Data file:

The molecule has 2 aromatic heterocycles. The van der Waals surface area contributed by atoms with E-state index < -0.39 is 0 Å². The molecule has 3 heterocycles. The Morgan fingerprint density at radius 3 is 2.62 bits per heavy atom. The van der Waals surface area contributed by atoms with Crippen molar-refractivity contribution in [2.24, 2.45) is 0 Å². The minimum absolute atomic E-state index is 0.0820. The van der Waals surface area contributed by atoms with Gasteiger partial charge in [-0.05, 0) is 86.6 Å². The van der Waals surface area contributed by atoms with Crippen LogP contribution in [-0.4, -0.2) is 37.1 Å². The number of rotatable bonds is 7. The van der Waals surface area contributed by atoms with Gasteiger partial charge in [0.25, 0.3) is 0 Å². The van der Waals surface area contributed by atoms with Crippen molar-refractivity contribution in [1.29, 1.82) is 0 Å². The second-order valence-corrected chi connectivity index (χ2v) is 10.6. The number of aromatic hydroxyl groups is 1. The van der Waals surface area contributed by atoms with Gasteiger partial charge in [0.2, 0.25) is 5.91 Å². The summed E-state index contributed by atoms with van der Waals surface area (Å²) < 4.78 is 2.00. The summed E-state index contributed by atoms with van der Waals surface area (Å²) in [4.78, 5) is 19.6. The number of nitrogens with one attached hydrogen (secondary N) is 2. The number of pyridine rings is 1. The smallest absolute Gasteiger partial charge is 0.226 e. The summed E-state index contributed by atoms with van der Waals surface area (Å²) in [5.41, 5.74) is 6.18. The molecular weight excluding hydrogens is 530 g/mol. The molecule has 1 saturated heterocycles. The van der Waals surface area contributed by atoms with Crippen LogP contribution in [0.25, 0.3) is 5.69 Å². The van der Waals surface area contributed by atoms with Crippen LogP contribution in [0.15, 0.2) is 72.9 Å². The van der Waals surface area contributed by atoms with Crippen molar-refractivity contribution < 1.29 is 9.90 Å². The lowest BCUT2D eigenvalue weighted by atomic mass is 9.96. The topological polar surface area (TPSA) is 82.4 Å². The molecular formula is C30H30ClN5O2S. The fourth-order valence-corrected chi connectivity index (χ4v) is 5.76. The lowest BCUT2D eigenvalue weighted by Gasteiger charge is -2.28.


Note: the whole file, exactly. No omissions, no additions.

The molecule has 2 aromatic heterocycles. The van der Waals surface area contributed by atoms with E-state index < -0.39 is 0 Å². The molecule has 3 heterocycles. The Morgan fingerprint density at radius 3 is 2.62 bits per heavy atom. The van der Waals surface area contributed by atoms with Crippen molar-refractivity contribution in [2.24, 2.45) is 0 Å². The minimum absolute atomic E-state index is 0.0820. The van der Waals surface area contributed by atoms with Gasteiger partial charge in [-0.05, 0) is 86.6 Å². The van der Waals surface area contributed by atoms with Crippen LogP contribution in [-0.4, -0.2) is 37.1 Å². The number of rotatable bonds is 7. The van der Waals surface area contributed by atoms with Gasteiger partial charge in [0.25, 0.3) is 0 Å². The van der Waals surface area contributed by atoms with Crippen molar-refractivity contribution in [1.29, 1.82) is 0 Å². The second-order valence-corrected chi connectivity index (χ2v) is 10.6. The number of aromatic hydroxyl groups is 1. The van der Waals surface area contributed by atoms with Gasteiger partial charge in [0.2, 0.25) is 5.91 Å². The summed E-state index contributed by atoms with van der Waals surface area (Å²) < 4.78 is 2.00. The summed E-state index contributed by atoms with van der Waals surface area (Å²) in [4.78, 5) is 19.6. The number of nitrogens with one attached hydrogen (secondary N) is 2. The number of pyridine rings is 1. The smallest absolute Gasteiger partial charge is 0.226 e. The summed E-state index contributed by atoms with van der Waals surface area (Å²) in [5.41, 5.74) is 6.18. The molecular weight excluding hydrogens is 530 g/mol. The molecule has 1 saturated heterocycles. The van der Waals surface area contributed by atoms with Crippen LogP contribution in [0.25, 0.3) is 5.69 Å². The van der Waals surface area contributed by atoms with Crippen LogP contribution in [0.15, 0.2) is 72.9 Å². The van der Waals surface area contributed by atoms with Crippen molar-refractivity contribution < 1.29 is 9.90 Å². The lowest BCUT2D eigenvalue weighted by atomic mass is 9.96. The topological polar surface area (TPSA) is 82.4 Å². The molecular formula is C30H30ClN5O2S. The fourth-order valence-corrected chi connectivity index (χ4v) is 5.76. The lowest BCUT2D eigenvalue weighted by Gasteiger charge is -2.28.